Today I’m going to share some pointers I learned from my previous experiences in buying and setting up a UPS for a midsize server room. I hope it will be useful to you.

1. Count your sockets

It might seem like a no-brainer, but it is important to ensure that you have sufficient sockets available at the back of your UPS to meet your requirements. The number of sockets that is required can add up quickly once you factor in Internet-access equipment such as routers, modems, firewalls, and VPN appliances. Double that if you are running a multi-homed configuration, or have servers equipped with dual power supply units that are capable of hot failover. Do remember to plug in your monitors and KVMs — if you are using them — into a protected power outlet, too. (Just power them off when not in use) Another solution might be to buy standard power strips and manually rewire their default connectors with plugs that can fit those on your UPS. This is useful for protecting multiple minor pieces of equipment, such as modems and other low-drain equipment.

2. Consider additional UPS units

Some mid-range UPS models offer the ability to “cascade” additional battery packs from the main UPS. The additional battery packs are usually rack-mountable as well and represent a convenient way to increase the runtime of your UPS beyond the default configuration.

An advantage of going this route is that you get to share your available battery runtime more efficiently across all of your equipment. Other potential benefits – though it varies with models — is the lower cost compared to scaling up to a higher range of UPS, as well as the possibility of hot-replacements of batteries.

On the other hand, you have to consider that certain mid-range UPS models do offer a number of features such as the ability to stagger power-on times, as well as giving you the ability to remotely power-cycle equipment at the power receptacle level. Having two separate UPS units working at 40% load does represent a full backup complement.

3. Beware the deep end

If you are working with rack-mounted equipment, you will do well to ensure that your UPS has sufficient space on the back portion after mounting onto your rack. While a 19-inch UPS will fit just fine into a 19-inch rack, the fact is that not all 19-inch racks are built the same.

Smaller racks built to a reduced footprint or inferior racks might not have enough spare leeway for you to plug in the power connectors and still be able to close the back door.

In addition, it is also worth noting that higher-end UPSs typically use customized or non-standard plugs on the UPS-end. It will be wise not to position your rack too far away from the wall power socket.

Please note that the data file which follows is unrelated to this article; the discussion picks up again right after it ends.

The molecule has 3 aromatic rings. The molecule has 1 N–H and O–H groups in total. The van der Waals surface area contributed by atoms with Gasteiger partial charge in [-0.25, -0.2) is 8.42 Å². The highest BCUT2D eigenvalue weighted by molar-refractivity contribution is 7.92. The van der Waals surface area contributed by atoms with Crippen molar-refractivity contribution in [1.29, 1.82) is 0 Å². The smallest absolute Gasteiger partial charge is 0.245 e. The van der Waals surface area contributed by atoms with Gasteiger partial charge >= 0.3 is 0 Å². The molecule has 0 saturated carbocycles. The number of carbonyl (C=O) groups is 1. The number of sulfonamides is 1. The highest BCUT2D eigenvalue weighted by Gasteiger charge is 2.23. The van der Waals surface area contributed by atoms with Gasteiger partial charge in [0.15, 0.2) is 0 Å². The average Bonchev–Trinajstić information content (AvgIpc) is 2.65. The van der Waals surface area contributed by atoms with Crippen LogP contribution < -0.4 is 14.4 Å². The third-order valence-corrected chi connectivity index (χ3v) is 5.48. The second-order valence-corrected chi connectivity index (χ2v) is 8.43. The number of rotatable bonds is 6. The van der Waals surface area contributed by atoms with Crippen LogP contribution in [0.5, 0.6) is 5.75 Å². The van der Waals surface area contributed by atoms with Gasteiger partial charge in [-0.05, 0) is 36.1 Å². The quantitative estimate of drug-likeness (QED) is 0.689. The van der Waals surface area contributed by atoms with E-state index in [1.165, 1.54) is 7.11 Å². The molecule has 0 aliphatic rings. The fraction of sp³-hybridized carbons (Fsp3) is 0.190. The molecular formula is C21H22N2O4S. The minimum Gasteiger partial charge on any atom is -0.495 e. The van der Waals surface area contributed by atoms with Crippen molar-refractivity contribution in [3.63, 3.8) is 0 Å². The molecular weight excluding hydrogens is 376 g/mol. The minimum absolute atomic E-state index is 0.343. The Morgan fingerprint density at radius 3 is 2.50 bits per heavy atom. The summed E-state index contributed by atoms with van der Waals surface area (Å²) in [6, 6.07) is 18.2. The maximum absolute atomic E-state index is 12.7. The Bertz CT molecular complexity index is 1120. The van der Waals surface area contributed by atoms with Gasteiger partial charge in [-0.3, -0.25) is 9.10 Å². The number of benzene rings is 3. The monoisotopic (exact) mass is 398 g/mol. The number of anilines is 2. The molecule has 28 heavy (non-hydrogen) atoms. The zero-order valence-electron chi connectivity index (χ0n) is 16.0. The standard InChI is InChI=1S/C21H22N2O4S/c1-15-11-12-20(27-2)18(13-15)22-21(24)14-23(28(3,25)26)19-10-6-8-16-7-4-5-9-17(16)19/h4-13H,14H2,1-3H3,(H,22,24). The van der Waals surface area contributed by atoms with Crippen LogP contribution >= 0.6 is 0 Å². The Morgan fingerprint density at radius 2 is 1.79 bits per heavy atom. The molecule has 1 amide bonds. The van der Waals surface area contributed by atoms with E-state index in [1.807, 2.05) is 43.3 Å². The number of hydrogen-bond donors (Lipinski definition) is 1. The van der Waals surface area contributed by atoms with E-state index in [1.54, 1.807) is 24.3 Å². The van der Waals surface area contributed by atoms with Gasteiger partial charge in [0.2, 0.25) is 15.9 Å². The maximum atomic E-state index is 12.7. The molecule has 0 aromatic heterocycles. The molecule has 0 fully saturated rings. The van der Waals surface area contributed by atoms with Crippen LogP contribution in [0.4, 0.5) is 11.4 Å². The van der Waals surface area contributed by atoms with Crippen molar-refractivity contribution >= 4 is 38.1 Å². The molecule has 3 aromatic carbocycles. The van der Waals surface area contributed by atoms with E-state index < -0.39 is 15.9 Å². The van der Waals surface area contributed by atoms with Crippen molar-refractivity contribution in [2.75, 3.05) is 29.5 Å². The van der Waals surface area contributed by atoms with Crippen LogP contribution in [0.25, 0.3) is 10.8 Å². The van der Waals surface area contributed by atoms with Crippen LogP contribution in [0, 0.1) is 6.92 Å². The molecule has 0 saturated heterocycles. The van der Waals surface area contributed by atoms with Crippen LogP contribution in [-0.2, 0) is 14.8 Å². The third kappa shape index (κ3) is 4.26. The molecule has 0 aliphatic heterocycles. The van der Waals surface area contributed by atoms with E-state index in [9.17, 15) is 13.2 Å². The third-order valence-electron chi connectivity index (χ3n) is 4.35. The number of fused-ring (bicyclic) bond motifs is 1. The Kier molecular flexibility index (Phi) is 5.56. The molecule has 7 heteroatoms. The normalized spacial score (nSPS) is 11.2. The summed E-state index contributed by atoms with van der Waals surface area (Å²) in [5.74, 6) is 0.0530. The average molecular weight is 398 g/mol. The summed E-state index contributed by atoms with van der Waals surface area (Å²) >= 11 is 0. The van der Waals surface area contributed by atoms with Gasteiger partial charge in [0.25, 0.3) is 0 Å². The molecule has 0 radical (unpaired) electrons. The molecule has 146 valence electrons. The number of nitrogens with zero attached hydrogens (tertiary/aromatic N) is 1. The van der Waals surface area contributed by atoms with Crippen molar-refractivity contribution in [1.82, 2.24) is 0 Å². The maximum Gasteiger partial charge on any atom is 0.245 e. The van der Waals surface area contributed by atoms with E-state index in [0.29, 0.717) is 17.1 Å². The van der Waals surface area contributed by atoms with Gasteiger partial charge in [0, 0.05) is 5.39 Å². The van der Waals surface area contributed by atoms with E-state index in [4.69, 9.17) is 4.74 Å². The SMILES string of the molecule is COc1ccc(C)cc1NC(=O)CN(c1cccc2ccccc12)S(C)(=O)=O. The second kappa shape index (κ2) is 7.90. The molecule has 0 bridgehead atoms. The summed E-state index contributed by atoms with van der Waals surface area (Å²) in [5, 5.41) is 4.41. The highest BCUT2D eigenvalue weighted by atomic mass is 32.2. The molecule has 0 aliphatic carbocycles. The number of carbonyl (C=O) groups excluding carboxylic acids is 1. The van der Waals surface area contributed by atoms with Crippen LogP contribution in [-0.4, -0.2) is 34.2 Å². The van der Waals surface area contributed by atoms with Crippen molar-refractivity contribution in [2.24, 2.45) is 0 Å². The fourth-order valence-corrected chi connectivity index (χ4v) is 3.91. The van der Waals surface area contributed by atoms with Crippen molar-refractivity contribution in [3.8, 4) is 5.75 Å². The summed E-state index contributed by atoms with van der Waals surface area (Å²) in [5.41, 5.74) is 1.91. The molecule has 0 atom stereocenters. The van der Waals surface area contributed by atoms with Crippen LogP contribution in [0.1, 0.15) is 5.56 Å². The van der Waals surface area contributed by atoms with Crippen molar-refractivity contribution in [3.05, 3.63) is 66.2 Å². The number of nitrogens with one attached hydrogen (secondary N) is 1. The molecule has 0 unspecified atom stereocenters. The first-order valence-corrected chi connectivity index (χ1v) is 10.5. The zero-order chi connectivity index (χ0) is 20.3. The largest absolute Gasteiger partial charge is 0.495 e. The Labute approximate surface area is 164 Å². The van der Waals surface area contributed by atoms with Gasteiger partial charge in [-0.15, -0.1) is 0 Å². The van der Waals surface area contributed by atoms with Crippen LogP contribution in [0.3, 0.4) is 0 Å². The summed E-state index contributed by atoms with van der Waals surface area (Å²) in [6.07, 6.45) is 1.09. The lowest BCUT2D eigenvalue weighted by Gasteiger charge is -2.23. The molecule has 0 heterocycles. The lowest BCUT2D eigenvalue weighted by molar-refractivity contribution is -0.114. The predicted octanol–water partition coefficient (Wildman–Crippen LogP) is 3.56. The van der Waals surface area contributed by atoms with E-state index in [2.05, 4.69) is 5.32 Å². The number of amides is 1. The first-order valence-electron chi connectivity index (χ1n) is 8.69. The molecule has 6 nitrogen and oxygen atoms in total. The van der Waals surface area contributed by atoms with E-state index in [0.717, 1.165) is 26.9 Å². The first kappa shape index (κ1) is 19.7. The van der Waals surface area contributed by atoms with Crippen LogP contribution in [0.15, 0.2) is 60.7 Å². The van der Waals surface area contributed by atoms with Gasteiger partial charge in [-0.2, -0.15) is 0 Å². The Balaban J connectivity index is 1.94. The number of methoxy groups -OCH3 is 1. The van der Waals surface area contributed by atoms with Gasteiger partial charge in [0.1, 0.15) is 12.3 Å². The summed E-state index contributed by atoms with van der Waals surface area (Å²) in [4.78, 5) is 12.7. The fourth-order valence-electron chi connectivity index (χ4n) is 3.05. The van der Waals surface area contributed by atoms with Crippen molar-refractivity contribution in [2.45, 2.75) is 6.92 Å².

4. Create a separate power circuit or branch

If you have access to an electrician, it is normally best to have him or her create a separate branch circuit from your office’s (or building’s) main power switchboard. This will help reduce instances of staff tripping your server room’s power by plugging in a faulty microwave oven.

5. Configure for (and test) the shutdown of servers

Many people forget that UPSs are meant only as a temporary measure for intermittent power outages. In an extended blackout or brownout, you do need to shut down your servers to prevent data loss. There are a few ways to do it — including the installation of vendor-specific software utilities — though we’re not going to cover this today.

6. Other points to consider

TechRepublic members suggested a number of useful pointers in my previous article, “Selecting and installing your first UPS.”

TR member Ethical_Loner suggested the online tool on APC’s Web site here to get a better idea of your power requirements. TR member robo_dev cautioned against assuming all the connectors on a UPS are the same. Specifically, watch out for UPSs with power outlets that are divided into “Battery backup” and “Surge suppression”, making sure to plug your equipment into the right outlet.

A topic which I completely missed out on would be the three categories of UPS that are available: off-line, line-interactive, and double-conversion. In a nutshell, it makes sense to go for a double-conversion UPS if budget allows. Due to the presence of a rectifier directly driving the inverter, a sort of electrical “firewall” is formed to better protect against noisy or poor power environment. An off-line UPS will only kick in during a power outage, and a line-interactive lies somewhere in between.

A number of TR members mentioned certain personally favored brands of UPS. Boon or bane, perhaps you can share your experiences with specific brands and models with us.